The Remembering: Reflections on My Pregnancy Loss

(Note: As a writer, I feel that it’s important to let my fingers type whatever they are moved to say when it comes time for me to write these blog posts. As a parent, I think that the impact of pregnancy and infant loss is not discussed nearly enough in our society. But as a human being, I recognize that this topic can be uncomfortable and upsetting, so I offer full grace should you choose to close out this window rather than read on. For those of you experiencing a similar struggle at this time of year, those I’m aware of and those I’m not, know that my heart has been with you while writing this.)

It starts the first week of December, the remembering. I had felt her move for the first time in the car driving home from a Thanksgiving trip to Florida, which is why I suspect my anniversary grief stress begins so early. I subsequently gave birth to her, stillborn, on New Year’s years ago.

It happens the same way every year. I’m putting away orange and red paper leaves, changing them out for twinkling lights, when suddenly it dawns on me that I’m snapping at my husband and I’m impatient with my children. I burst into tears when my football team loses a game...or wins. A friend doesn’t answer a text and I’m more positive than usual that she is mad at me and that I’m not a good enough friend or wife or daughter or sister or mother...and what is wrong with me???? Then around the second week comes the “Oh.” Sometimes the “Oh.” comes from myself, and sometimes my husband or a dear friend has to remind me. And I realize all over again that my body remembers first. Before my mind. Before my heart.

It makes sense that it happens this way. An unborn child lost doesn’t begin or end in the world or in a woman’s mind. The process happens inside her body–to her body. I believe that at a cellular level my body remembers dividing to create that child. My blood cells remember carrying nourishment to her. My womb remembers holding her for all of those months, and only my womb knows the secrets of why my baby so suddenly stopped growing, and also why it declined to alert me for several weeks after it was too late for anything to be done. There were blueprints and a map that my body followed for 21 weeks. A body doesn’t forget.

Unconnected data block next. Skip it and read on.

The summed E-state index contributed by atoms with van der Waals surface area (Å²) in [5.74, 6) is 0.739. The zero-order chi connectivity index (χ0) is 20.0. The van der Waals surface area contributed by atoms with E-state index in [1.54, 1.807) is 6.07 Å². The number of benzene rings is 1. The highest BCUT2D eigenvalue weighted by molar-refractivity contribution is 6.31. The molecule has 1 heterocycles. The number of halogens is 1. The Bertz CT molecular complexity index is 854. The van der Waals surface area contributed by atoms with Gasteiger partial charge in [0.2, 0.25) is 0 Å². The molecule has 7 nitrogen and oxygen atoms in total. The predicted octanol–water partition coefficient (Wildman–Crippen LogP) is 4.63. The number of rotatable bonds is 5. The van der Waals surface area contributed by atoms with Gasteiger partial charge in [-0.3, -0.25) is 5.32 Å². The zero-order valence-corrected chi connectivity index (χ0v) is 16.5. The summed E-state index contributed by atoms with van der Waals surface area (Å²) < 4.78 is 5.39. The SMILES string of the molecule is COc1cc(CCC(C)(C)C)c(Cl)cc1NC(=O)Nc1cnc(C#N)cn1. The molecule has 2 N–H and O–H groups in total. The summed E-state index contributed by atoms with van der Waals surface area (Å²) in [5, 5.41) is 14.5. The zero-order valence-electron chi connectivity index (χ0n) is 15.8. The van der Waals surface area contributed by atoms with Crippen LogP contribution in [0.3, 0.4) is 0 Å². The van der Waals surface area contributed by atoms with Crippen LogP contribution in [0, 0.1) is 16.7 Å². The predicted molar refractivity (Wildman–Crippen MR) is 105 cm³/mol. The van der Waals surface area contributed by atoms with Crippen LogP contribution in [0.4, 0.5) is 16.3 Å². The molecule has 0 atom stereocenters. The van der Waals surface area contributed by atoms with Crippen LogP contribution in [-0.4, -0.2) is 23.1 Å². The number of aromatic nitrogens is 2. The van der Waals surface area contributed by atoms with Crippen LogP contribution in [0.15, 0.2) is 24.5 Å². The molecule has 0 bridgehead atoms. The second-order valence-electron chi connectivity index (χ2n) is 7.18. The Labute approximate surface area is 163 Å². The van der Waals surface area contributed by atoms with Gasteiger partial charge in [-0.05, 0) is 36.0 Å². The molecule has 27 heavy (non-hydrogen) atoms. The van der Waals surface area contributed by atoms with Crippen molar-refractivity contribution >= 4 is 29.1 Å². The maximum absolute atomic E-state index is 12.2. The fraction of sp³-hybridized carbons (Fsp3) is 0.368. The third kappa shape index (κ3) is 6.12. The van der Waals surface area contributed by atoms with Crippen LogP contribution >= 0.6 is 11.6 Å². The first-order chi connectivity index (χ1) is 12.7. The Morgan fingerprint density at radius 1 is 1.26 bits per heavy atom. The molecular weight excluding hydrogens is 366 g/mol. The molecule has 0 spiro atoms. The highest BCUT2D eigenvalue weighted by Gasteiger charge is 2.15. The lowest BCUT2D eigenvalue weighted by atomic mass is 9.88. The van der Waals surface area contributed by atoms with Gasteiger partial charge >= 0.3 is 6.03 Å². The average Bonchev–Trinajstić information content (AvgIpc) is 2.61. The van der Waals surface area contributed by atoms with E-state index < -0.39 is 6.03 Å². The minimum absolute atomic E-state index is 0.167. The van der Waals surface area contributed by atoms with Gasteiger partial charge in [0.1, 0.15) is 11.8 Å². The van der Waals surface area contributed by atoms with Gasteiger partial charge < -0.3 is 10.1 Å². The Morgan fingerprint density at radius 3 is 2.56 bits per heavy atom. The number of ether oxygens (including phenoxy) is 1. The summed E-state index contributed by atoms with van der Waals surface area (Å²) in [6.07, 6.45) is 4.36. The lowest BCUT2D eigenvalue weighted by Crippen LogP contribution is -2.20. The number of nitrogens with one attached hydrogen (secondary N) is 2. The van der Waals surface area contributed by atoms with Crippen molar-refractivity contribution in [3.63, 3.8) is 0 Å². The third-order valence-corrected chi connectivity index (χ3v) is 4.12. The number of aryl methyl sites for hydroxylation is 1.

The remembering is painful, especially when it makes its way finally into my conscious thoughts. Remembering the moments of anxiety when I didn’t seem to be getting bigger or feeling her as much, remembering the pure joy when my oldest daughter lay on my stomach and sang carols on Christmas Eve for the baby to hear, remembering the rush to the emergency room on the worst morning of my life. It comes back, all of it, every year. The memory stretches into every muscle.

I know I’m not the only woman to have experienced this intimate loss. As I am reminded again and again, it’s actually quite common. But what is lost in that particular message is that to every woman pregnant with a wanted child, she is the only mother and her baby is the only baby in all of the universe. Her body gives itself to her child as though this is the first and only miracle that has ever existed. She watches herself growing, daydreams her way through the months, and marvels at how her body knows exactly what to do. She feels the life within her preparing and hoping itself into existence right along with her. So when the map leads a woman down a different and unexpected path, her ache is also the only ache in all of the universe.

It is not lost on me that my particular remembering takes place during a month when much of the world celebrates the anticipation and birth of another beloved baby to another besotted mother. And as I sing “...holy infant, so tender and mild,” I find myself imagining Mary holding her newborn son in the hay. And I imagine the long night I held my sleeping daughter in the hospital. And I imagine all of the holy places where we mothers have held our own personal miracles for the first (maybe last) times. “Souvenir” is a French verb meaning “to remember,” and I try to see this month–this visceral experience of loss and remembrance–as a souvenir, a relic, a reminder of the gift only we mothers give to the world, the pure magic that is each and every mother and baby coexisting for any period of time. How fragile it all is, yes. But how miraculous every second of it is too.


1 Review
Gwen Auld
Lake Charles, LA
The body remembers forst

I keep this window open because it speaks to me so intimately. I love the acknowledgement of how the coexistence of mother and baby is both miraculous and feels like the only ones in the universe. And that ache is real, conscious or not. Yesterday I wrote July 15, 2021 down on numerous assignment pages for my students. July 15, 1993 was the due date for my own miracle baby before he slipped away in the too early prior April. Born premature due to incompetent cervix (a term I hate, as I take it personally—another whole essay’s topic), he had a brain bleed that was not recoverable, and lived a total of 5 days. Even 28 years later, his birthday of March 31, and the ensuing 5 days till April 5, is disruptive, distracting, and terribly emotional when I finally realize that my body is remembering before I am. Yes, I eventually return to the normal daily round, until another such date seeps into it, equally unexpectedly. Like the proper due date that might have meant instead a healthy thriving son, born into a perfect world of love and treasuring and long life as was hoped for, and too often taken for granted. Ellen Mecholsky’s words here put a name on that remembering, far beyond the French “souvenir,” and gives it the importance that (I wonder if) only the bereaved can feel. I can’t speak for others, but I am so grateful for it’s open discussion in this piece.

July 2021

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